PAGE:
Ukraine and Russia. The Tragedies, Histories, Hubris and Hypocrisies.

I have had an interest in history since I could read words on a page, but in truth I am no more a scholar than anybody else and I often struggle to understand the many ways in which the past has led to the present. Conversely, our friend Roger, well-versed in the history of our world, has an analytical mind that never ceases to amaze me. Today, I share his analysis of the Russian war against Ukraine that I found very enlightening and I think you will, too. I was not surprised to find that he put over 22 hours of work into this excellent post. I do hope you’ll take a few minutes to read and ponder his words, for they have value in understanding what is happening, why it is happening, and the likely outcome. Thank you, Roger!

The World As It Is. Not As It Should Be

UkraineAn Introduction

The 24th February 2023 marks the 1st Anniversary of the War between the nations of Ukraine and The Russian Federation. In military terms this is a continuation of The Russian Federation’s annexation of the Crimea and support of ethnic russian separatists in what was the south-east of Ukraine both commencing in 2014. An anniversary commentary though is not one which lends itself to shortness, not when History weighs in.

The Tragic Tides of History

History is not something that simply happened decades ago, but has cause and effects that stretch back over the centuries. If you cannot accept that don’t read anything further. This is not a post for the blinkered. We are looking at another chapter in the annals of Human Tragedy. One whose pages arguably were already laid out and just waiting for words to be written, in of course red; no not ink.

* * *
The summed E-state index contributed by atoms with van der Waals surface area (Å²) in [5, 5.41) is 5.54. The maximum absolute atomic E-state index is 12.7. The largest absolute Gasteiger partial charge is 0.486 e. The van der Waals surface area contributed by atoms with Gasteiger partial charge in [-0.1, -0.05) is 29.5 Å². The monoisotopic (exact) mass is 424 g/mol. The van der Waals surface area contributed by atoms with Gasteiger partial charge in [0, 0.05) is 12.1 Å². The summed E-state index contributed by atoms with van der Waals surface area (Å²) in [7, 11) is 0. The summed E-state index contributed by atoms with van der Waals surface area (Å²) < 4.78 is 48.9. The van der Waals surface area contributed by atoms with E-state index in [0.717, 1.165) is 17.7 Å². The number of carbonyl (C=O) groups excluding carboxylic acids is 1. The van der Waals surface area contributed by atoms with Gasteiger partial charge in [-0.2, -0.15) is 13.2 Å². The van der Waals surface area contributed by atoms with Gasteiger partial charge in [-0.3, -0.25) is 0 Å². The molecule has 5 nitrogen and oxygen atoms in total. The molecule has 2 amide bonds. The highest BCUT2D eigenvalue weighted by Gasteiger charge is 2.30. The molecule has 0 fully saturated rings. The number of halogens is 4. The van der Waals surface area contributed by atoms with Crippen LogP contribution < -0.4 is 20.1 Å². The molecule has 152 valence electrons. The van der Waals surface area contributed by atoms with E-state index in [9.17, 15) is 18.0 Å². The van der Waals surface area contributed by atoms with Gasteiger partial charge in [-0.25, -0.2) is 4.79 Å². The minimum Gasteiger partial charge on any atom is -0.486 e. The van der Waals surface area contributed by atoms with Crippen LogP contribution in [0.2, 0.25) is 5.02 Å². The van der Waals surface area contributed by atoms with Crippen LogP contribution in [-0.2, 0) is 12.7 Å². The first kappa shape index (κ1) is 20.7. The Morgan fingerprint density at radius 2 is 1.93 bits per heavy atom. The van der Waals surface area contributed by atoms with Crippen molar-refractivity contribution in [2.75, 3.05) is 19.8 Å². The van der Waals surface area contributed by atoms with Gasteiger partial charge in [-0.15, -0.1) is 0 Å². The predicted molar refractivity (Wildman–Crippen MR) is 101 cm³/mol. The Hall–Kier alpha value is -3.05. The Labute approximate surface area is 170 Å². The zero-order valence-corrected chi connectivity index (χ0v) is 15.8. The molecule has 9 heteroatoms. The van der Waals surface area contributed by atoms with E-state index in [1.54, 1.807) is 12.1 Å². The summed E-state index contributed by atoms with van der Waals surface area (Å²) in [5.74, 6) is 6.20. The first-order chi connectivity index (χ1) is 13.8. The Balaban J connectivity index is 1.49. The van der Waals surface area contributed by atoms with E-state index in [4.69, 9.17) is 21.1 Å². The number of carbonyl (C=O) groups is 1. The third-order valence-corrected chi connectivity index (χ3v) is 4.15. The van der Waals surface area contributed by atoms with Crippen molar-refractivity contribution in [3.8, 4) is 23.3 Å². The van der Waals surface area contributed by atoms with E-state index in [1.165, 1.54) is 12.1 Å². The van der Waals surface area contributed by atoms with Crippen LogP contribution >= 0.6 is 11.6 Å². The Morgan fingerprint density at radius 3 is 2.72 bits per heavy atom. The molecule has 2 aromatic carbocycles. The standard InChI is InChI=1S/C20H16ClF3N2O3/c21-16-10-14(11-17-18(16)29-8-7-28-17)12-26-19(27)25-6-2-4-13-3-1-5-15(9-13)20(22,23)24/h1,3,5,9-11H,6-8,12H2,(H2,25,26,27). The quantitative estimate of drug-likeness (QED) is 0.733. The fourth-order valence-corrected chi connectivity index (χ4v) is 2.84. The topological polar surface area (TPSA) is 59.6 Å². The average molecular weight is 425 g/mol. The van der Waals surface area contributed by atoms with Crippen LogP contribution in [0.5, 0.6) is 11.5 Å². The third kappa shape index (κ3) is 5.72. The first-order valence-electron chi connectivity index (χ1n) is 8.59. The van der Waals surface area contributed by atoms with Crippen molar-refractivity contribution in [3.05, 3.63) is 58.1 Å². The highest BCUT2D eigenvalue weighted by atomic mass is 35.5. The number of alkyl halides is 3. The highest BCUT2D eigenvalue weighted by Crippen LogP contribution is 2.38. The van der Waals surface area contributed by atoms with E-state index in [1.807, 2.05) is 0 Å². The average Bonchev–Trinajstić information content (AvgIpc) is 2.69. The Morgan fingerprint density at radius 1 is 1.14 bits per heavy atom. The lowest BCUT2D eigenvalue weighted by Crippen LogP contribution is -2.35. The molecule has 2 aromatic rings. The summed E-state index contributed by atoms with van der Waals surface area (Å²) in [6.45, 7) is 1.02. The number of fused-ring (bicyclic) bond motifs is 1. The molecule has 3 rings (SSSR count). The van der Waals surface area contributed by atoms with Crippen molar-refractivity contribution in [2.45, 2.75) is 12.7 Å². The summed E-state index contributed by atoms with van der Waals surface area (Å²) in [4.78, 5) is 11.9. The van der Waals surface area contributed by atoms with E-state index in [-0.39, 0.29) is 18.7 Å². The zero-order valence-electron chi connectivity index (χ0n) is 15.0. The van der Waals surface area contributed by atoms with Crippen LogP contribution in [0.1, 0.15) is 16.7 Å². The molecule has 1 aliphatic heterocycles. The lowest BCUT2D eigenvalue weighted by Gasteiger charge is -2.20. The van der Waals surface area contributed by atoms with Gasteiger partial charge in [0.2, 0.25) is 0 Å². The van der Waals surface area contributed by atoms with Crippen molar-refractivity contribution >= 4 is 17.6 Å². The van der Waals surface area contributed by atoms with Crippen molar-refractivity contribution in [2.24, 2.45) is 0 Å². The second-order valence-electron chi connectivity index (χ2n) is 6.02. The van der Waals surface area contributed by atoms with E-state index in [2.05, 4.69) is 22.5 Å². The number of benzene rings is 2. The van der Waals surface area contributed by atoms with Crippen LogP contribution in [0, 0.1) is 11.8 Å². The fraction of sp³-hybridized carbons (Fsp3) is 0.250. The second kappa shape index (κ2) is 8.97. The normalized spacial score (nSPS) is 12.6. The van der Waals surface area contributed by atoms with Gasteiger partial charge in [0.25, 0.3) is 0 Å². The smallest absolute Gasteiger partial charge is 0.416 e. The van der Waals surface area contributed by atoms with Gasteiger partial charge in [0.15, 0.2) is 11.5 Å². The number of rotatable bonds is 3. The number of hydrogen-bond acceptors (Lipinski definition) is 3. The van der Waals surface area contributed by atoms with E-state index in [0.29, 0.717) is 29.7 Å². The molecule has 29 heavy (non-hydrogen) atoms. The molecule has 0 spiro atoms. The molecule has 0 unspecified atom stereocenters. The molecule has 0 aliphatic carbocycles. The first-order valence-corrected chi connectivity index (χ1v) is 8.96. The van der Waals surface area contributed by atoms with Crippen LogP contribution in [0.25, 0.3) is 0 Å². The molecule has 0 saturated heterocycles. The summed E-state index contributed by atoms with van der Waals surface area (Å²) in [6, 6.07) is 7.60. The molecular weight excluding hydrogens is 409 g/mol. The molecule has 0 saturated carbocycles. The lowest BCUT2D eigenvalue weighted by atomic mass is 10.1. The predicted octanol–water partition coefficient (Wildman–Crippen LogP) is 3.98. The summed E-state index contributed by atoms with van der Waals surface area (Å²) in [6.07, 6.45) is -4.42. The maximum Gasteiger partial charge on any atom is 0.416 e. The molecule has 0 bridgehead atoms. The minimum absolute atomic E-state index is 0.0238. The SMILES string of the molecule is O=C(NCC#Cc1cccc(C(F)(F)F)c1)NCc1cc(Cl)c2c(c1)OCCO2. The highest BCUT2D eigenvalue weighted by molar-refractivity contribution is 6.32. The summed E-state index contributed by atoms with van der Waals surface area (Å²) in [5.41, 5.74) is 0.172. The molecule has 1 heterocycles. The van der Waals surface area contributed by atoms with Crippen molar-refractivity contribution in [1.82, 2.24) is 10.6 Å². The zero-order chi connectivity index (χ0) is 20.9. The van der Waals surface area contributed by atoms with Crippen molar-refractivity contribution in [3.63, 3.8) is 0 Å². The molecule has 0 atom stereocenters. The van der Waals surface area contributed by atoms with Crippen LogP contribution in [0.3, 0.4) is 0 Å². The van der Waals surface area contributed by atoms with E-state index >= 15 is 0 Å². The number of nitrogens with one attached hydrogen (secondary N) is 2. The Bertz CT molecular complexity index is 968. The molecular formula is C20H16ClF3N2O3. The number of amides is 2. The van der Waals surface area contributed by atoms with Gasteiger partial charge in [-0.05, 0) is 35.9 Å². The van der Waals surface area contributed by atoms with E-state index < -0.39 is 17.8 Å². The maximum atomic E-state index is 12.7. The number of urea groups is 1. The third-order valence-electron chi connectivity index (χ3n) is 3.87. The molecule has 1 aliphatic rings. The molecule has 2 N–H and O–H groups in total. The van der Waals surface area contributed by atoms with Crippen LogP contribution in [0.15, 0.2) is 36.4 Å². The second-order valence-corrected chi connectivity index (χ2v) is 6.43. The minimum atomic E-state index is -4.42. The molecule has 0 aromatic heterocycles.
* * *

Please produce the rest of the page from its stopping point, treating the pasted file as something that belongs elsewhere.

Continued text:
Each war, …

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17 thoughts on “Ukraine and Russia. The Tragedies, Histories, Hubris and Hypocrisies.

  1. I read the whole article. Thanks for the link.
    Most people in the West see Ukraine as completely blameless in this war. If that’s what they want to think, that’s fine. Russia attacked them, seemingly unprovoked, so I can see why they feel that. The media in every Western country continues to portray the war in simple terms. Russia is evil, Ukraine is a brave country defending the interests of the West alone. But I am also very interested in history, and the history of Ukraine up to 2014 is worth reading about.

    Ukraine: The Historical Timeline

    Best wishes, Pete.

    Liked by 2 people

    • You are right that nothing is ever cut-and-dried, black-and-white. No nation is without flaws, without a past that contains some good, some bad. However, in the current situation, I do blame Russia/Putin. There is NO excuse for bombing hospitals and schools, for intentionally taking the lives of innocent civilians. And from what I know, Putin is hoping to re-establish an empire … by treading on people, whether in Ukraine, Belarus, Poland, or wherever he sees an opportunity. So, I do side with Ukraine. That said, I will read your post tomorrow and keep an open mind!

      Liked by 2 people

    • Hello Pete.
      Somewhere along the way I seemed to have lost contact with your posts (Looking at you Word Press). Anyway.
      It was with interest I read both your comments on Jill’s Blog and your own post on the subject and felt a reply was in order. More an exchange of perceptions than anything else. Apologies first for the tendencies for Realpolitik and International Relations ‘Realism’ school thoughts which will arise, just my style, that’s all.

      It is to be agreed that many folk would not have known where and how big Ukraine is. Nor would they know that WWI did not end with the Western Armistice, but in effect continued well into the 1920s / 30s as all nations east of Germany fought literally in many cases for land and persecuted in some way or another their own minorities; all against the backdrop of the establishment of the USSR. The commencement of WWII cementing the rise of fascist groups. Something the Nazi forces left in their wakes wherever they went.

      In Ukraine, as in Greece, what was Yugoslavia and Nazi controlled Russia vicious wars, pogroms and general behaviours line with The Thirty Years War went on unbated and were set to continue after May 1945; in Ukraine until the 1950s there were separatist groups. I personally believe those ghosts still stalk the lands (As the end of Yugoslavia indicated). We’ll not go into the Hungary / Rumanian question.